Saturday, September 17, 2011


By Chris Wilson

Comic biographies are tricky business, plagued with art complexity. When we read fictional stories, we create iconography based upon how the characters are described or drawn. Not so in a biography of a famous person because the reader is already familiar with what the person looks like.

Realistic art requires every single image of the person be spot-on accurate and recognizable. There is no room for wonky faces or goofy facial elements and no tolerance for strange positions or awkward faces or hands. They must look like themselves in each panel. Realism must be realistic. The other choice is iconic or cartoony art, whereas the image is not a replication of the person but merely an iconic representation. This approach allows for more artistic license.

Bluewater Productions has produced several nonfiction comics, all of which have used realism with differening success. The MARTHA STEWART comic surprised me because the internal art here is not realistic –– a gamble on the part of Bluewater, I would think. How will readers respond to cartoonish art in a serious, nonfiction comic?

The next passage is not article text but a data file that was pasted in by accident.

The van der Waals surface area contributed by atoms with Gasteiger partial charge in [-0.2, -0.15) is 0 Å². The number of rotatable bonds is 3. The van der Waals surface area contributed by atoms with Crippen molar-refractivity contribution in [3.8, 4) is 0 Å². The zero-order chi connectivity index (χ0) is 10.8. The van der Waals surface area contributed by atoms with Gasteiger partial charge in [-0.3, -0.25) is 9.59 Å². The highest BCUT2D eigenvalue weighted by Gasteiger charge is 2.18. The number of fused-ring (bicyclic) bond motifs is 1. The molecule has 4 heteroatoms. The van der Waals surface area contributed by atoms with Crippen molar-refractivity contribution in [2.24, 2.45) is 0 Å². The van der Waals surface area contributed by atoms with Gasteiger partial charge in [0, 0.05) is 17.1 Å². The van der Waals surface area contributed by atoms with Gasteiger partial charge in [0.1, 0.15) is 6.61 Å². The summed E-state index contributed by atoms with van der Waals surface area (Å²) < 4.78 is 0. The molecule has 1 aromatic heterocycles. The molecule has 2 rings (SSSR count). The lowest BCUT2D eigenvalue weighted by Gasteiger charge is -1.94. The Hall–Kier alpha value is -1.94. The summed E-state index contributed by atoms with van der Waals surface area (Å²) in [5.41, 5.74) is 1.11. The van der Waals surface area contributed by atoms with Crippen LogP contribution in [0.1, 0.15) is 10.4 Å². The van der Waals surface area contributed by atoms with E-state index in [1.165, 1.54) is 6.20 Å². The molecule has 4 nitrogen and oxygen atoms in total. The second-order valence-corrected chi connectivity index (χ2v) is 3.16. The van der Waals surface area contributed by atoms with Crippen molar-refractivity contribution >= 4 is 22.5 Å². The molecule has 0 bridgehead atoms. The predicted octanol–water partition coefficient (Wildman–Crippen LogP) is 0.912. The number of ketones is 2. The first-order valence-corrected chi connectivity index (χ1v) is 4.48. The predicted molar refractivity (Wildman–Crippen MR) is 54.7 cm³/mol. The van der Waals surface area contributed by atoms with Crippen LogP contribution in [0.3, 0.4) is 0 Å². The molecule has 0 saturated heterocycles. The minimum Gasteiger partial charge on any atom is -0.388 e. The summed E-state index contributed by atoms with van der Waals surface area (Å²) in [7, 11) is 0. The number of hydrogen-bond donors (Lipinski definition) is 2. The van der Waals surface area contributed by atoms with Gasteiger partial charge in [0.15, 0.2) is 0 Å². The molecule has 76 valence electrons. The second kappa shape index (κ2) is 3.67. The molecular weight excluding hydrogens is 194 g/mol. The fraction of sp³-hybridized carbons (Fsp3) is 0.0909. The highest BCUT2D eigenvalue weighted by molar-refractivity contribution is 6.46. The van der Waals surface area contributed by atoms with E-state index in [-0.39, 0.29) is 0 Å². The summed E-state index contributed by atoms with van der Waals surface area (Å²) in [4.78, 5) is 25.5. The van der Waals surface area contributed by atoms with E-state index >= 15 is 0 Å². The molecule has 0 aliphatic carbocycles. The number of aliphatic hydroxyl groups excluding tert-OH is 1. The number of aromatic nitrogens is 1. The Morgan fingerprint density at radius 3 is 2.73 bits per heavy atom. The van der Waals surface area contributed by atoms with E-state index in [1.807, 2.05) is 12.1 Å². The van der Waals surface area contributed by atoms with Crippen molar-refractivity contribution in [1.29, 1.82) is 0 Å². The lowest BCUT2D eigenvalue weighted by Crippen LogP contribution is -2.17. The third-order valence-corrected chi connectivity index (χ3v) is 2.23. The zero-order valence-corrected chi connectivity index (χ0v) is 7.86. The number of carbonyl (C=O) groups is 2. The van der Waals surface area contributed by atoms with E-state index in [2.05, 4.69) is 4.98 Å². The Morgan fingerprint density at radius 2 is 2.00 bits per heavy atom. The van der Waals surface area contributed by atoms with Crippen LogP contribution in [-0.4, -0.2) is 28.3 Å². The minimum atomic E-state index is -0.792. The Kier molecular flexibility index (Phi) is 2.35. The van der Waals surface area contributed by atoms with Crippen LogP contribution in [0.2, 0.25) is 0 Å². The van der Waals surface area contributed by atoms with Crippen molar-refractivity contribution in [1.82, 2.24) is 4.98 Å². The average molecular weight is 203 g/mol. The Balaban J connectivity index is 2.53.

I loved it.

As Scott McCloud puts it in UNDERSTANDING COMICS (pg. 30) “by stripping down an image to its essential ‘meaning,’ an artist can amplify that meaning in a way that realistic art can’t.”

I found the iconic representation allowed me to place my own mental images of Stewart onto the comic character without taking me out of the story. With realism, I find I constantly compare the image of the comic book character to the real life character. If the art is outstanding, then I stay in the story. If not, I leave the comic to analyze how the image does not look proper.

In short, I was able to see Stewart as a character as opposed to a realistic drawing. For this reason, the iconic art worked exceptionally well. The story, too, was very interesting. Themes of her problematic relationships with others and her drive to succeed were fascinating.

Chris’ Rating: Ages 12 and older

Stewart has a lot of warts, especially when it comes to relationships. The comic hits those points strongly.

Click here for the lesson plan in pdf.

Author: CW Cooke
Pencils: Kent Hurlburt
Colors: Kent Hurlburt
Lettering: Warren Montgomery
Publisher: Bluewater Comics
Genre: Biography

Format: Comic
Color: Full color

Highly Recommended

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